The wide acceptance of this non-Hypothesis has done great damage to both the theory and the practice of economics. The resulting belief that markets cannot be valued made a strong contribution to the Federal Reserve’s determination to ignore the asset bubbles of 2000 and 2007, despite the evidence of the great damage they have done in the past and not just the distant past, as shown by Japan’s tribulations since its stock market bubble burst at the end of 1989.

The EMH has had a similarly bad influence on theory, notably on the discussion of the equity risk premium. You will all know the famous paper by Mehra and Prescott “The Equity Premium: a Puzzle”, which is still commonly quoted. It is interesting for several reasons. First it illustrates an intriguing aspect of economics, which is the fame that accrues to papers which show that their models are wrong. I should point out that no discredit applies to the authors. It was their clear and successful intention to show that a commonly accepted model failed an important test. This was not a case similar to the EMH in which an untestable model was accepted. It was a case in which the model was testable and failed the test. The problem was that many economists seem unwilling to accept the result. Logic would say that either the form of the test was wrong, or that the model was wrong. But the idea that somehow the equity risk premium is a useful tool and that it ought to be lower than it has been pervades much financial economics.

As I recently wrote in my book Wall Street Revalued, it is my opinion that the form of the test was wrong. The level of abstraction in the model is such that I may have misunderstood it and, if so, I hope that you will correct me – but of course only if I have! The consumer capital model requires that income from equities be consumed. The data on equity returns assume that it is not. The so-called return on equities is calculated by assuming that all income is reinvested. This would not matter if equity returns followed a random walk with drift. If that were the case, the timing of the withdrawal of capital would have no impact on expected future returns. But this is not the case. As demonstrated by Andrew Lo and others, equity returns exhibit negative serial correlation. If that occurs, a steady plan of spending will withdraw proportionately more funds when markets are low and prospective returns are high. The pattern of withdrawals will thus affect the return and volatility of the equity portfolio.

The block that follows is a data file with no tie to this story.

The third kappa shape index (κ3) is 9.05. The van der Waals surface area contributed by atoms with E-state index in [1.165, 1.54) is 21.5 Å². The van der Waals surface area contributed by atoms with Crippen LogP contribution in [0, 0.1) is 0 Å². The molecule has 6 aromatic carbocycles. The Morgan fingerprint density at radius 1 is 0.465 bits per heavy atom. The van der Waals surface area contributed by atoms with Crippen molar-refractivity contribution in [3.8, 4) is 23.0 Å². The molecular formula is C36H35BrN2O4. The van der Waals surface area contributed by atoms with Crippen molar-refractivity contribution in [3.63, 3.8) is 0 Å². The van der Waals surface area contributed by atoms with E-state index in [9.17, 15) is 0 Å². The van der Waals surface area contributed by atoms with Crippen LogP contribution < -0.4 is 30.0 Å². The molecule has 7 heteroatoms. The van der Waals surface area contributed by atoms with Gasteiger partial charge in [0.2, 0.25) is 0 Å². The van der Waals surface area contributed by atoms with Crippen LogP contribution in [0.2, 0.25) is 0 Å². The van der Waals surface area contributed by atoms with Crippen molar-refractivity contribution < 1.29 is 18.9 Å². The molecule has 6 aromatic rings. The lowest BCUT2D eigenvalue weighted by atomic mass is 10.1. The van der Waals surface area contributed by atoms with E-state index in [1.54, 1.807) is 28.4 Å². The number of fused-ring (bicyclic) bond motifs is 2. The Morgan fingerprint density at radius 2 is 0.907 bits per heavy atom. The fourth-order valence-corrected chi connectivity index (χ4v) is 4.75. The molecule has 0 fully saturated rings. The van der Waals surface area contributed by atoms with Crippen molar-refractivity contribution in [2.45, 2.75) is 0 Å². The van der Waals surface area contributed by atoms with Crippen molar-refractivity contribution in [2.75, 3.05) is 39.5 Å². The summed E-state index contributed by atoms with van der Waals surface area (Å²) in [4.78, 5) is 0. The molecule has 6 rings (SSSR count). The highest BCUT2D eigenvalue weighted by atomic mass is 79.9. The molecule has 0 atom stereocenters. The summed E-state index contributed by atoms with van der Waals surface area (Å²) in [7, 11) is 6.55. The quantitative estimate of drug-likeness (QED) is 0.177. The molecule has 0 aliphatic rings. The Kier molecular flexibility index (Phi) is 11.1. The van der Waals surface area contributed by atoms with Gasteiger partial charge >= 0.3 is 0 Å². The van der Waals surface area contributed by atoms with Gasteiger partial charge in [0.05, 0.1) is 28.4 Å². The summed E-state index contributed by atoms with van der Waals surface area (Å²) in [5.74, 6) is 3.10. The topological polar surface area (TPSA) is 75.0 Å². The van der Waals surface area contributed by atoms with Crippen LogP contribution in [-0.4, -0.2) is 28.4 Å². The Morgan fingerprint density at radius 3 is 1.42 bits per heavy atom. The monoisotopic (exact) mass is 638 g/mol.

In neither case has the fault been that of the mathematical models used. The acceptance of an untestable hypothesis was a failure of epistemology and, if my diagnosis is correct, the failure to test the equity risk premium correctly arose from a failure in the methodological use of data.

Andrew Lo remarks that “..if, like other scientific endeavours, economics is an attempt to understand, predict and control the unknown through quantitative analysis, the kind of uncertainty affecting economic interactions is critical in determining its successes and failures.” This is surely correct and important. The basic technique of economics is the same as that of other sciences, and economics does not cease to be a science, any more than medicine, because it is often done in an unscientific manner and, indeed, sometimes by quacks. We are first of all seeking to understand. To do this we have to simplify and, despite their apparent complexity, this is the purpose of constructing mathematical models. But these models are useless unless they can be tested and they cannot be tested without quantitative analysis. The more they fit the data, the more useful they are, and the process is continuous.